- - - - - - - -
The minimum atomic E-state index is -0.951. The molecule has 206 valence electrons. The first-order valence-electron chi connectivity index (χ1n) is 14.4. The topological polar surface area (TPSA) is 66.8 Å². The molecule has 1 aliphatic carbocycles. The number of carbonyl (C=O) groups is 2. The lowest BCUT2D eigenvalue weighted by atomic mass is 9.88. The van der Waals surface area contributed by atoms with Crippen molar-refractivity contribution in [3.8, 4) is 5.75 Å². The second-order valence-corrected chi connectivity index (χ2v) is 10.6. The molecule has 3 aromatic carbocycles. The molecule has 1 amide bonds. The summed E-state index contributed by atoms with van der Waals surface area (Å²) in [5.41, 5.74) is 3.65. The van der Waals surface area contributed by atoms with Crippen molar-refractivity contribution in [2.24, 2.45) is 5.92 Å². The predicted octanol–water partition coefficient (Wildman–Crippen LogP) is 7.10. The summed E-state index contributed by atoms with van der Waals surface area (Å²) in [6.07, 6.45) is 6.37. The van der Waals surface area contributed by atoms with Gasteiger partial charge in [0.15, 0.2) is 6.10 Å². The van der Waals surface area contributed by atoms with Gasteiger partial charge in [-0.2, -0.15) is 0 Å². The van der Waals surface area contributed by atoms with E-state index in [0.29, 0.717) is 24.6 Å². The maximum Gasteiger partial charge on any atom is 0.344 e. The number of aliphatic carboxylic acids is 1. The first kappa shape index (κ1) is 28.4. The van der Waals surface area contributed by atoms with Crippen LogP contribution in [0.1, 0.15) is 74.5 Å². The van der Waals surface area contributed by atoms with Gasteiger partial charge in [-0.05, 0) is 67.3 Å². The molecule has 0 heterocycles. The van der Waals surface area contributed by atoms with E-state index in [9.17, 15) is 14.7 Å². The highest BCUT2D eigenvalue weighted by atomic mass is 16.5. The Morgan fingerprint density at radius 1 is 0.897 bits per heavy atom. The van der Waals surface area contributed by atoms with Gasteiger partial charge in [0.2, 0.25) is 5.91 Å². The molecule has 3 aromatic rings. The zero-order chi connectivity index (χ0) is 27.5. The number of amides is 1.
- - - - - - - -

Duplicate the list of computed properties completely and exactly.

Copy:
The minimum atomic E-state index is -0.951. The molecule has 206 valence electrons. The first-order valence-electron chi connectivity index (χ1n) is 14.4. The topological polar surface area (TPSA) is 66.8 Å². The molecule has 1 aliphatic carbocycles. The number of carbonyl (C=O) groups is 2. The lowest BCUT2D eigenvalue weighted by atomic mass is 9.88. The van der Waals surface area contributed by atoms with Crippen molar-refractivity contribution in [3.8, 4) is 5.75 Å². The second-order valence-corrected chi connectivity index (χ2v) is 10.6. The molecule has 3 aromatic carbocycles. The molecule has 1 amide bonds. The summed E-state index contributed by atoms with van der Waals surface area (Å²) in [5.41, 5.74) is 3.65. The van der Waals surface area contributed by atoms with Crippen molar-refractivity contribution in [2.24, 2.45) is 5.92 Å². The predicted octanol–water partition coefficient (Wildman–Crippen LogP) is 7.10. The summed E-state index contributed by atoms with van der Waals surface area (Å²) in [6.07, 6.45) is 6.37. The van der Waals surface area contributed by atoms with Gasteiger partial charge in [0.15, 0.2) is 6.10 Å². The van der Waals surface area contributed by atoms with Gasteiger partial charge in [-0.2, -0.15) is 0 Å². The van der Waals surface area contributed by atoms with E-state index in [0.29, 0.717) is 24.6 Å². The maximum Gasteiger partial charge on any atom is 0.344 e. The number of aliphatic carboxylic acids is 1. The first kappa shape index (κ1) is 28.4. The van der Waals surface area contributed by atoms with Crippen LogP contribution in [0.1, 0.15) is 74.5 Å². The van der Waals surface area contributed by atoms with Gasteiger partial charge in [-0.05, 0) is 67.3 Å². The molecule has 0 heterocycles. The van der Waals surface area contributed by atoms with E-state index in [9.17, 15) is 14.7 Å². The highest BCUT2D eigenvalue weighted by atomic mass is 16.5. The Morgan fingerprint density at radius 1 is 0.897 bits per heavy atom. The van der Waals surface area contributed by atoms with Gasteiger partial charge in [0.2, 0.25) is 5.91 Å². The molecule has 3 aromatic rings. The zero-order chi connectivity index (χ0) is 27.5. The number of amides is 1.